The Langsdale Library Information Literacy Program will create students capable of successfully and responsibly finding, evaluating, synthesizing and using information. In partnership with faculty, information literacy will be intentionally scaffolded through the university curriculum using high-impact pedagogies. The program will be recognized as essential to students’ academic careers and lifelong success.
Information Literacy Program Learning Goals:
- Students can successfully implement a plan to find needed information using a range of appropriate resources.
- Students can assess the quality and value of a source when used in a specific context.
- Students can create a research product building on existing scholarly work.
Information literacy is not just a priority for librarians, it has been recognized as a valuable skill by the larger higher education community. Here are some examples:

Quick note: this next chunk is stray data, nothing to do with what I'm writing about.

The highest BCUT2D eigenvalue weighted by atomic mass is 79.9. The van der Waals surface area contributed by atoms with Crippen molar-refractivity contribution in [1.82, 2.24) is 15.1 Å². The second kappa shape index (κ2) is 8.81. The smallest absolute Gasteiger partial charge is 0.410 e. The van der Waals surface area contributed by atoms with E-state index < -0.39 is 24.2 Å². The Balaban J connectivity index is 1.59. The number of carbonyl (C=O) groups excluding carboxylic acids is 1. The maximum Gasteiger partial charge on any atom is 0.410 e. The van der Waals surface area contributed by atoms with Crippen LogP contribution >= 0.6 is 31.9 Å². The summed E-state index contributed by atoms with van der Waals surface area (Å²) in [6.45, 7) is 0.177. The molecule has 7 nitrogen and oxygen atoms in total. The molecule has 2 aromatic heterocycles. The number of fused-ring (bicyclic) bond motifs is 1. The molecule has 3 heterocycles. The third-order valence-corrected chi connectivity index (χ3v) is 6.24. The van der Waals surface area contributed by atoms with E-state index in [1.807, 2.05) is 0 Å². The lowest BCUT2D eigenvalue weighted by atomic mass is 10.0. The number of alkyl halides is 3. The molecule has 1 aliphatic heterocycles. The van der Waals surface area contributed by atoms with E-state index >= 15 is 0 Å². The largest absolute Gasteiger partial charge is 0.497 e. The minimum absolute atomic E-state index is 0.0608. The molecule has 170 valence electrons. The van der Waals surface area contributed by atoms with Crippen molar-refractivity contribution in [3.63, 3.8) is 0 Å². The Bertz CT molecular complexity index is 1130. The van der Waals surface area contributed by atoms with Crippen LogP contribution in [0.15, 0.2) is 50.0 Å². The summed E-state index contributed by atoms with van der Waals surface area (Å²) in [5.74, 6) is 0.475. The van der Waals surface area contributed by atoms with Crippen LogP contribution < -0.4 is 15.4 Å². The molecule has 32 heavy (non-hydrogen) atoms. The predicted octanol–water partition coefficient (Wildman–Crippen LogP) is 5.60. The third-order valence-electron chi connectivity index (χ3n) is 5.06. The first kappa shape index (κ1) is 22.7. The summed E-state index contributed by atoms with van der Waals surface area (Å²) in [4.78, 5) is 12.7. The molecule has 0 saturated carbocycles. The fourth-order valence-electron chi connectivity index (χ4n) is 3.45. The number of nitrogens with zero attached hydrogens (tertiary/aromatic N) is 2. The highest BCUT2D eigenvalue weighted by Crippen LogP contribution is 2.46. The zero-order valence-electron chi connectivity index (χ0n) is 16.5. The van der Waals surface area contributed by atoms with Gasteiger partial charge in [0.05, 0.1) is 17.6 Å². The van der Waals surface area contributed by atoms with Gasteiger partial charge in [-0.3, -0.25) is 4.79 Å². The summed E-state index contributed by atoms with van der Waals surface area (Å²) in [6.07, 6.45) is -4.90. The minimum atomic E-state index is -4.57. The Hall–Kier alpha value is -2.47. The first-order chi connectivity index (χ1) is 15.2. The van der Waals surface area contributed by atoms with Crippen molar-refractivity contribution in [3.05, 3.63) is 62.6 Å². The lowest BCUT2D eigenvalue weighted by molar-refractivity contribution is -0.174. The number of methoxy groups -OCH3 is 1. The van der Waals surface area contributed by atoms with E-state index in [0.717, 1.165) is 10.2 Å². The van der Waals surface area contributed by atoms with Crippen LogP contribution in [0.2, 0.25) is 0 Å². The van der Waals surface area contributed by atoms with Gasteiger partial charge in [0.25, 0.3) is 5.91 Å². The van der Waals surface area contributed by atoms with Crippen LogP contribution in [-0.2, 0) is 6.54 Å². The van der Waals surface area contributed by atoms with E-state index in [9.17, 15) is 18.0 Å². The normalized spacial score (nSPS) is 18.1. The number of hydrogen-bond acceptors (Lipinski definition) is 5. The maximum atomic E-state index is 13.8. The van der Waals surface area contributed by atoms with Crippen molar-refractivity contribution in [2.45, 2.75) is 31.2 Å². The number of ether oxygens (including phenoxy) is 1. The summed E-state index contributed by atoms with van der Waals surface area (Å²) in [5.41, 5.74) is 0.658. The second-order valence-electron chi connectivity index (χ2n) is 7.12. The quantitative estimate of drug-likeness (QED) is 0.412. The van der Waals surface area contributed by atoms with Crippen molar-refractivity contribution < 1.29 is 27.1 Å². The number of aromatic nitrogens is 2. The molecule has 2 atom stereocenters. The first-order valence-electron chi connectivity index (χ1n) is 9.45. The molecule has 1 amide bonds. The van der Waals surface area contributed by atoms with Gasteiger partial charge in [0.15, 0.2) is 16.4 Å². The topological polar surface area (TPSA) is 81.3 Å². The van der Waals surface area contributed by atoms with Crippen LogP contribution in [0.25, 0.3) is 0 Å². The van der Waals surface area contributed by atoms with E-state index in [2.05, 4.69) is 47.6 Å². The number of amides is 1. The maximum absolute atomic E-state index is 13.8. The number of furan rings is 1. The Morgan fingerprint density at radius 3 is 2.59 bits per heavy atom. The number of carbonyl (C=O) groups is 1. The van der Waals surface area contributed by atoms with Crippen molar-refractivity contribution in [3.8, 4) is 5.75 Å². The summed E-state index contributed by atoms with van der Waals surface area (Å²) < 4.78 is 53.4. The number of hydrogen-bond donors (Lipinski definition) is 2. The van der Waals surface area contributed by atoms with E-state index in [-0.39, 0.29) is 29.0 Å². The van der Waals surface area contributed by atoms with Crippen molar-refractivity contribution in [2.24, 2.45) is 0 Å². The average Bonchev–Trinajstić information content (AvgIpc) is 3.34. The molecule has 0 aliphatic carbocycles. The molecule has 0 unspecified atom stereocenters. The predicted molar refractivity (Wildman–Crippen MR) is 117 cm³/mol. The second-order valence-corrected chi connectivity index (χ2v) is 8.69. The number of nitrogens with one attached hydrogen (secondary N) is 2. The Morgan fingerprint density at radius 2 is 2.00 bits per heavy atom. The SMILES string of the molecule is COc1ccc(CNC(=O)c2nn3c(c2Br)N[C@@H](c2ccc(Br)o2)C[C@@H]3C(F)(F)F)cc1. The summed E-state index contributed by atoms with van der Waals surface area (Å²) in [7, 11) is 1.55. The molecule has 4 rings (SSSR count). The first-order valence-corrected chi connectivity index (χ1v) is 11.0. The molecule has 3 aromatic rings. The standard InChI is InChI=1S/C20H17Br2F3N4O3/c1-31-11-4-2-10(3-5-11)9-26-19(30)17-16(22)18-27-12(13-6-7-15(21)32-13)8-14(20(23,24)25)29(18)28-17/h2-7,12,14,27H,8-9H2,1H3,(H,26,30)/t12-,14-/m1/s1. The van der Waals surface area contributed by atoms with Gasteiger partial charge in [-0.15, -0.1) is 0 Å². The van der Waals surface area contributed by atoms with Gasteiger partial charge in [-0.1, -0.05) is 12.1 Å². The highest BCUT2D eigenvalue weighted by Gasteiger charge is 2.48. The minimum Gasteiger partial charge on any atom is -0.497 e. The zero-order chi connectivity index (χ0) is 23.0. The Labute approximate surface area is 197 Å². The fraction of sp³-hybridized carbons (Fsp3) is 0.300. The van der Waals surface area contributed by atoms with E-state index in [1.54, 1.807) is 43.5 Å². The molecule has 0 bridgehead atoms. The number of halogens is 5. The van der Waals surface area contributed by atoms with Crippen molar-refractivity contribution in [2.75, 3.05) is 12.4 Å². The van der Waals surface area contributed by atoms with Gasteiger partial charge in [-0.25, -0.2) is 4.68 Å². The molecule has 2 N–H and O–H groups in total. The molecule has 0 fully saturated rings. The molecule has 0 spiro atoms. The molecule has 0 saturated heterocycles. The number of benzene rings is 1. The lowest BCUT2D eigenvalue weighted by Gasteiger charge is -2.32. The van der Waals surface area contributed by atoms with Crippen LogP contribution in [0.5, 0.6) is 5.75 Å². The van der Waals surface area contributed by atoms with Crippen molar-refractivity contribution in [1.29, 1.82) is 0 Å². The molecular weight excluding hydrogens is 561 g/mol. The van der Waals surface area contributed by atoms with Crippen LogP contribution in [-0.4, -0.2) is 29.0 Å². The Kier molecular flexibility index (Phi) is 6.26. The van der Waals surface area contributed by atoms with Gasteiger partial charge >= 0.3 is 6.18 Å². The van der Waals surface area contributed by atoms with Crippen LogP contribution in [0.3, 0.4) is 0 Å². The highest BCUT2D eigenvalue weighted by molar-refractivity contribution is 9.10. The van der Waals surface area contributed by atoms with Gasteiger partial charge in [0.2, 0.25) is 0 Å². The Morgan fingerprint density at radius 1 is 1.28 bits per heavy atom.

Middle States, Characteristics of Excellence in Higher Education
Middle States’ Standard 11 notes, “Several skills, collectively referred to as “information literacy,” apply to all disciplines in an institution’s curricula. These skills relate to a student’s competency in acquiring and processing information in the search for understanding, whether that information is sought in or through the facilities of a library, through practica, as a result of field experiments, by communications with experts in professional communities, or by other means. Therefore, information literacy is an essential component of any educational program at the graduate or undergraduate levels.”
AAC&U, Liberal Education and America's Promise
As part of AAC&U’s LEAP campaign they have identified four essential learning outcomes. Those outcomes include “Intellectual and Practical Skills, including information literacy.“
University of Baltimore Undergraduate Learning Goals
Information literacy is present through a number of UB’s Undergraduate Learning Goals but most notably in the following:
Apply strategies that enhance professional and personal competence.
This set of skills is demonstrated by the ability to:
- use digital technology to communicate and investigate